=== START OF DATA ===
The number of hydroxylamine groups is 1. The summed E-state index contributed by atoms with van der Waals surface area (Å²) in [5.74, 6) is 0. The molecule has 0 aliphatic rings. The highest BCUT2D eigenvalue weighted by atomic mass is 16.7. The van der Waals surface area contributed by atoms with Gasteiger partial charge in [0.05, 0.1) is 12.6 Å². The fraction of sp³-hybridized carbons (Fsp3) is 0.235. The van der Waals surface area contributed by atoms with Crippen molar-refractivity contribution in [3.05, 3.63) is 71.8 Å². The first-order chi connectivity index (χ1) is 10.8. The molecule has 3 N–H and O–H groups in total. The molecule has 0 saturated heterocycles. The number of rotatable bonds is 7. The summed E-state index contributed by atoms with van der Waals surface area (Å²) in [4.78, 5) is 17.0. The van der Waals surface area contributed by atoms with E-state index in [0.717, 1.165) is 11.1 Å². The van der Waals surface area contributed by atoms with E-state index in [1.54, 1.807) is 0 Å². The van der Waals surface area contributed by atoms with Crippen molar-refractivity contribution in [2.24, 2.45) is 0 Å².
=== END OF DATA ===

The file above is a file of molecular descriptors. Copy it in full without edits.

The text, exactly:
The number of hydroxylamine groups is 1. The summed E-state index contributed by atoms with van der Waals surface area (Å²) in [5.74, 6) is 0. The molecule has 0 aliphatic rings. The highest BCUT2D eigenvalue weighted by atomic mass is 16.7. The van der Waals surface area contributed by atoms with Gasteiger partial charge in [0.05, 0.1) is 12.6 Å². The fraction of sp³-hybridized carbons (Fsp3) is 0.235. The van der Waals surface area contributed by atoms with Crippen molar-refractivity contribution in [3.05, 3.63) is 71.8 Å². The first-order chi connectivity index (χ1) is 10.8. The molecule has 3 N–H and O–H groups in total. The molecule has 0 saturated heterocycles. The number of rotatable bonds is 7. The summed E-state index contributed by atoms with van der Waals surface area (Å²) in [4.78, 5) is 17.0. The van der Waals surface area contributed by atoms with E-state index in [0.717, 1.165) is 11.1 Å². The van der Waals surface area contributed by atoms with E-state index in [1.54, 1.807) is 0 Å². The van der Waals surface area contributed by atoms with Crippen molar-refractivity contribution in [2.24, 2.45) is 0 Å².